On Thursday morning, La Presse editor Guy Crevier sent out a mass email to all employees saying in no uncertain terms that, unless the union agreed to $13 million in concessions, the newspaper would be shut down on Dec. 1.
Within minutes, the email was forwarded to other news outlets all over the place (including Fagstein), the first news stories appeared within two hours, and the union quickly organized a press conference to respond.
Stories with the basic facts are all over the place:
- Rue Frontenac, which has a copy of the email
- Argent, which has a whole package of stories on the subject
- The Gazette
- CTV Montreal
- Journal de Québec
- Le Devoir
- Canadian Press
- Agence France-Presse
- Associated Press
- Projet J
- Marketing Magazine
- Le Monde
and, of course, La Presse itself.
The big question now becomes: Is this a bluff? There are reasons to think it might be, and reasons to think it might not.
It’s a bluff
- They’re going to shut down a newspaper just before the Christmas advertising season, when newspapers are the most lucrative?
- Aside from shutting down the Sunday edition, La Presse hasn’t made very serious efforts to reduce costs. It still has things like foreign bureaus that newspapers twice its size would consider luxuries. Normally newspaper shutdowns follow years of cutbacks of increasing severity.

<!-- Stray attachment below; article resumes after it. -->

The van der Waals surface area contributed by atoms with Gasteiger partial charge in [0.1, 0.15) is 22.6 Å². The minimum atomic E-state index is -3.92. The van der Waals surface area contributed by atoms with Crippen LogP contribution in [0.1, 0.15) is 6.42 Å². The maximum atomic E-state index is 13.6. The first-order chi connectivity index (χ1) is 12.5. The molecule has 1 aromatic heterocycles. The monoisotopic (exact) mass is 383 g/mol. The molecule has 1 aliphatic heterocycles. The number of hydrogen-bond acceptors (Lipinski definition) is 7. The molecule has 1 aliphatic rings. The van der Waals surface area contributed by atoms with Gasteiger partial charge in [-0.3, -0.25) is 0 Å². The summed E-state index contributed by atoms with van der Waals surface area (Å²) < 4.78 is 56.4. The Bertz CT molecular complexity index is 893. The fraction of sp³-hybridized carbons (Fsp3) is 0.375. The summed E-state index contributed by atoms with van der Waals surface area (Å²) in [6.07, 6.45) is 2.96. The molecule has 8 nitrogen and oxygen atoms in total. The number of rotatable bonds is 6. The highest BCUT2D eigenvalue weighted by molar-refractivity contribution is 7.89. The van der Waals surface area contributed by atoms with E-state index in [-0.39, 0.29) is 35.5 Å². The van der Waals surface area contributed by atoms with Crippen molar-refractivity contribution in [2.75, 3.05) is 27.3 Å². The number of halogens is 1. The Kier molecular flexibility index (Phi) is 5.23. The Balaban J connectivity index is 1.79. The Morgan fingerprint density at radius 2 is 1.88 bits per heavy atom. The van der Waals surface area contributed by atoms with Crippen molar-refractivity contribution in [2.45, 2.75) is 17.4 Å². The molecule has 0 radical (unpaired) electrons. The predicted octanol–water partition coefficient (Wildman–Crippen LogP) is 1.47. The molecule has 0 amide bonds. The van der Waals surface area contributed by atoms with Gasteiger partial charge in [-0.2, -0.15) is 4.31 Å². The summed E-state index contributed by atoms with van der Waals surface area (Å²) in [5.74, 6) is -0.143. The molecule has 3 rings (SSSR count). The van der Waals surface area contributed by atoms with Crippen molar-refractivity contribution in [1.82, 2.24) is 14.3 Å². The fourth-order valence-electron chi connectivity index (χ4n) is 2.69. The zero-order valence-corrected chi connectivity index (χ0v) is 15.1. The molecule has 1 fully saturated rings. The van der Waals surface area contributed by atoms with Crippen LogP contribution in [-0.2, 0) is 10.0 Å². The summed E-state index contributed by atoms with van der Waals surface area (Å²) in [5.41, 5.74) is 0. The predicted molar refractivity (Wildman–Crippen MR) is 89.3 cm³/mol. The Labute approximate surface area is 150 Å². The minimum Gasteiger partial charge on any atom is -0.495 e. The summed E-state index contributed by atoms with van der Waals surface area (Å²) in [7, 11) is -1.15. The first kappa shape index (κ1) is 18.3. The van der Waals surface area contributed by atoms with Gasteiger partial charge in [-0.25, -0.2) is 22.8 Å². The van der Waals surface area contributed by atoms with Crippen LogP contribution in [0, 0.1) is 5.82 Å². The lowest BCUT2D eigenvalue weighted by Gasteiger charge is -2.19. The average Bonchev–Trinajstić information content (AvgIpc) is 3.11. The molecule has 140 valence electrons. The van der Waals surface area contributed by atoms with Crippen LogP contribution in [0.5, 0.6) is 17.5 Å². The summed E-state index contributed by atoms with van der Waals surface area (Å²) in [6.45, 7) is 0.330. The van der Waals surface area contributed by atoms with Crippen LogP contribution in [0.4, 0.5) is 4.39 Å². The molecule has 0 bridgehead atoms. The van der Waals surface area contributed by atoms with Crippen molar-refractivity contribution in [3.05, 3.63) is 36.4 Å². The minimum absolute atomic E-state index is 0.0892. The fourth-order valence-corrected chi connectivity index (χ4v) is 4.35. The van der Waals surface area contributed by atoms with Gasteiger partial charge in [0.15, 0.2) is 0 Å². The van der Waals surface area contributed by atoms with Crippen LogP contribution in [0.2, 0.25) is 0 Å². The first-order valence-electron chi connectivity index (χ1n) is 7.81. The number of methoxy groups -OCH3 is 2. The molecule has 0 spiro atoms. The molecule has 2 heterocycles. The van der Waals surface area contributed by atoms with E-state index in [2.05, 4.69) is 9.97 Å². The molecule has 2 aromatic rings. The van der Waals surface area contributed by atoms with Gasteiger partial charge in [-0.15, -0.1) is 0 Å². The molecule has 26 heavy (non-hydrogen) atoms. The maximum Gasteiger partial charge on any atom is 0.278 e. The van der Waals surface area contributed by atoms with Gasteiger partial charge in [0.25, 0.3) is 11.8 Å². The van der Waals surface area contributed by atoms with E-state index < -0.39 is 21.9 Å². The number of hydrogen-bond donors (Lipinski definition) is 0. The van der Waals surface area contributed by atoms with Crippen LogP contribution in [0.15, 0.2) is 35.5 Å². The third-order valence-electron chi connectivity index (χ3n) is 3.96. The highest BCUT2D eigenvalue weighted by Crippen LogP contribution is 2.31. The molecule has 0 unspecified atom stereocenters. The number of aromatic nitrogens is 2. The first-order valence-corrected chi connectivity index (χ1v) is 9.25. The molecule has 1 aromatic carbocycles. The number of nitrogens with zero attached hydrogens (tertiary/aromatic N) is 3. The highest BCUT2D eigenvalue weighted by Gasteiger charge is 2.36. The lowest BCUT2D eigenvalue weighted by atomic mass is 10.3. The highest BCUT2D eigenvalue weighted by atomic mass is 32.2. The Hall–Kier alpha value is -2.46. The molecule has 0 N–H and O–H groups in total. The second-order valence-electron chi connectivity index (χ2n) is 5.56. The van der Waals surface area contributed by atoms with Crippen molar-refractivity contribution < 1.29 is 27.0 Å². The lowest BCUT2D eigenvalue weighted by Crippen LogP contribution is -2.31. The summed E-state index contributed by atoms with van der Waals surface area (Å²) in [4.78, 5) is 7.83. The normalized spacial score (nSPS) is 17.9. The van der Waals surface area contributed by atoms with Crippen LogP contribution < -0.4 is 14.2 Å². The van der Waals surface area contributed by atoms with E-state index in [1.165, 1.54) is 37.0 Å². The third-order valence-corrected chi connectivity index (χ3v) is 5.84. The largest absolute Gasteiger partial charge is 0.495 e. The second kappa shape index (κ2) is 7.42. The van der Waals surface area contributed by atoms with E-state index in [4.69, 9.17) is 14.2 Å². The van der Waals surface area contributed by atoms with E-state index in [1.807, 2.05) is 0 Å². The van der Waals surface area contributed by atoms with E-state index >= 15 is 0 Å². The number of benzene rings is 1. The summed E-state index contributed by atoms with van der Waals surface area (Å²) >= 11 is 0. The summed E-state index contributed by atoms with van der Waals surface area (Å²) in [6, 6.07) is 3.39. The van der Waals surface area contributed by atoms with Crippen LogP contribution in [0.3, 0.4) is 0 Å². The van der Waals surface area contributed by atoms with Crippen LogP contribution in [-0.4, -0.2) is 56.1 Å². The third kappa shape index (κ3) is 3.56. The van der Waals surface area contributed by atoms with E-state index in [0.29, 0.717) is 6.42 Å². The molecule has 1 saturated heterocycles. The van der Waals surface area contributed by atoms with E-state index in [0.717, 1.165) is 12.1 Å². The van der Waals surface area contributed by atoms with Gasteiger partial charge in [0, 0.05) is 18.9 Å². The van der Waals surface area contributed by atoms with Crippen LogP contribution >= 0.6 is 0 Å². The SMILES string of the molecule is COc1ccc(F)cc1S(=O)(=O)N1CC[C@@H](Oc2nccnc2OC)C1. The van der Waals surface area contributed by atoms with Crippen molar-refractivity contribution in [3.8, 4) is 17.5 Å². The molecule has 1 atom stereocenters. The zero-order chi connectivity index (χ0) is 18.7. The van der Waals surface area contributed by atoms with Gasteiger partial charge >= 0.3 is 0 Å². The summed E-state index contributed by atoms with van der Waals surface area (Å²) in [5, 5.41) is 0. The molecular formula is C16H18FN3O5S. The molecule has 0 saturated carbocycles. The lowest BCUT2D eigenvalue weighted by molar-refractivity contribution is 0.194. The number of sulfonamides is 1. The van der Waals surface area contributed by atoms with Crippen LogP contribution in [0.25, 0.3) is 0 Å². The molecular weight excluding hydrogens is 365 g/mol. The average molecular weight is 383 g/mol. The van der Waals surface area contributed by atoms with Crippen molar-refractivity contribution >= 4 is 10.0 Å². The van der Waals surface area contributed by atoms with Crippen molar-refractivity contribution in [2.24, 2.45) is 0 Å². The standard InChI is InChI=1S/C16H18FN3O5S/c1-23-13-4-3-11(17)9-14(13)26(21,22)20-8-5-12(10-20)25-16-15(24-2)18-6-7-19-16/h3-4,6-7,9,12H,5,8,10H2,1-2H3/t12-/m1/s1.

- This is a union negotiation tactic – and employers tend to exaggerate the dangers ahead when they’re in negotiations for a new contract.
- La Presse and Cyberpresse are vital to other newspapers in the Gesca chain. Shutting them down would do huge damage to those papers as well.
- Flagship papers like La Presse (and the National Post and Journal de Montréal) tend to have sentimental support from big media owners, even when they’re losing money.
- The political fallout from such a decision would be enormous, especially in an environment like Quebec.
It’s not a bluff
- Advertisers get really scared at stuff like this. They probably won’t buy ads for after Dec. 1 until they know the paper is still going to be around (and there won’t be a lockout).
- Management has agreed to have a third party look at the paper’s financial situation, which will no doubt confirm that it’s losing money hand over fist.
- Gesca isn’t stupid enough to try a bluff like this without following through.
Right now my gut feeling suggests that “it’s a bluff” is more likely.
But it’s not my job that’s on the line.
UPDATE: Patrick Lagacé doesn’t know what’s going on (just like I don’t know what’s going on at Canwest – being an employee of a media outlet gets you some inside information, but only on the small scale). Talks are on behind closed doors.
Meanwhile, locked-out Journal de Montréal workers (remember them?) are calling for Quebecor to release the Journal’s financial information like La Presse is doing.